Lunch happened outside around the fire for those who were warmer, and inside for those who needed a little reprieve. Thirty minutes later we gathered back around the fire with our wolf howl and owl hoot, and started the afternoon with storytelling lead by two children who were very eager to tell tall tales.
Then we entered into our second hour of play back in our respective parts of the forest. There, many things unfolded as the children and adults built on their earlier morning adventures, becoming more confident in their play on this land. They collaboratively built a ladder out of fallen branches, continued a longer and farther bear hunt, made a birthday cake out of snow for another student who was celebrating that day, and then continued to build many other shapes including triangles, squares, hexagons, rectangles…the whole time referring back to lessons they had had earlier in December about shapes. They looked far and wide for deer beds, and followed tracks. They got got caught in thorny bushes and found their way out. Some discovered they could climb higher than they ever thought possible, while some preferred to slither on the ground like a snake.
And that’s the beauty of Forest School: there’s something for everyone. Children are empowered to follow their passions and interests, the ones that are inspired from the land, from the natural place that surrounds them. They are encouraged to inquire, alongside their educators, and to become co-creators and co-conspirators in their play and learning.
As they gathered their backpacks, I saw the same children that ran into our forest, leave at a much slower, sauntering, tired and reflective pace.
David Contant [Lawyer]
I had the privilege of attending my daughter Emma’s field trip to the Canada Forest School at Wesley Clover Parks in December, 2014. I was very impressed with Marlene and her team. Emma and her friends were given the freedom to explore the natural environment and to work collaboratively to dream up some incredible and imaginative adventures. We went on a bear hunt, drove a school bus to India, and built and decorated a Christmas tree. Over the course of the day I watched my sometimes reluctant daughter develop a new found self-confidence. Emma proudly shared about her adventures in front of her peers around the campfire, as well as at home around the supper table. My experience at the Forest School reminded me that play truly is the “highest form of research.” As a parent, I hope that as many students as possible are able to participate in such a worthwhile program.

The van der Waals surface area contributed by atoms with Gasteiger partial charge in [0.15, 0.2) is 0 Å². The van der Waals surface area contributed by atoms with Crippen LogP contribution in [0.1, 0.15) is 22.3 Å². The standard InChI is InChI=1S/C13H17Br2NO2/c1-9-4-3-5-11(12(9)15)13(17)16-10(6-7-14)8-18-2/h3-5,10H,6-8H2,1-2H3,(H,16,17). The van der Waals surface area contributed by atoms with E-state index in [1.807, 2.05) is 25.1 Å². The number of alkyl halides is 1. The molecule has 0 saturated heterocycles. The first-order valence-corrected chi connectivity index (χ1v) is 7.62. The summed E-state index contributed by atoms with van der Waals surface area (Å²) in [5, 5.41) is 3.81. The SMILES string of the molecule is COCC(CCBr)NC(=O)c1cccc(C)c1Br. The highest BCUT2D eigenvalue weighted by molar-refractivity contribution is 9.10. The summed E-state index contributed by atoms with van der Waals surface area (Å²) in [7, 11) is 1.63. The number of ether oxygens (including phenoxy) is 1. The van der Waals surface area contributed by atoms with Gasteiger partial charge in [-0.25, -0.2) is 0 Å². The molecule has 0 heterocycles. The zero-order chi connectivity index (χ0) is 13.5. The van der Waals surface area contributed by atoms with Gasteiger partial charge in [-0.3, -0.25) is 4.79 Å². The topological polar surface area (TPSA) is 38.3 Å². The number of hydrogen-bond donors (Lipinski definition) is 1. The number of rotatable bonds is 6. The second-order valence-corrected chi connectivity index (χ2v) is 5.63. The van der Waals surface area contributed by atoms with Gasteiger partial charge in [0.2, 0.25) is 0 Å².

I was fortunate enough to be a chaperone for a field trip to the Forest School run by Marlene and her energetic and informative team. From the moment we stepped off the bus and did a short hike to the “school” to when we climbed back on the bus again the entire time was non stop fun and educational for the class. The kids were engaged the entire time we were at the forest school. They were excited to stop at the Magic Sticks to learn about proper behaviour when sitting around a campfire and to learn different animal calls to listen for when out exploring. Once it was determined we could cross the magic sticks we sat around the campfire to talk about what we would be doing. We then got divided into different groups and this is where the kids got to really have fun and explore the woods around the school. What a fantastic way to teach kids about trees, animal tracks, listening for birds instead of sitting in a classroom. The kids were genuinely excited every time they found an animal track, were allowed to climb on fallen trees, explored holes in trees that woodpeckers made, they even decorated trees using packed snow to attach to tree branches. They loved howling back in response to our leader to get us all gathered back together as a group. Hard to believe all of this occurred within the city limits of Ottawa! Lunch involved sitting around the campfire but a small cabin with a wood stove was also available for those not so adventurous. Judging by how quiet the bus ride home was, everyone was tired form all the fun that was had from the day!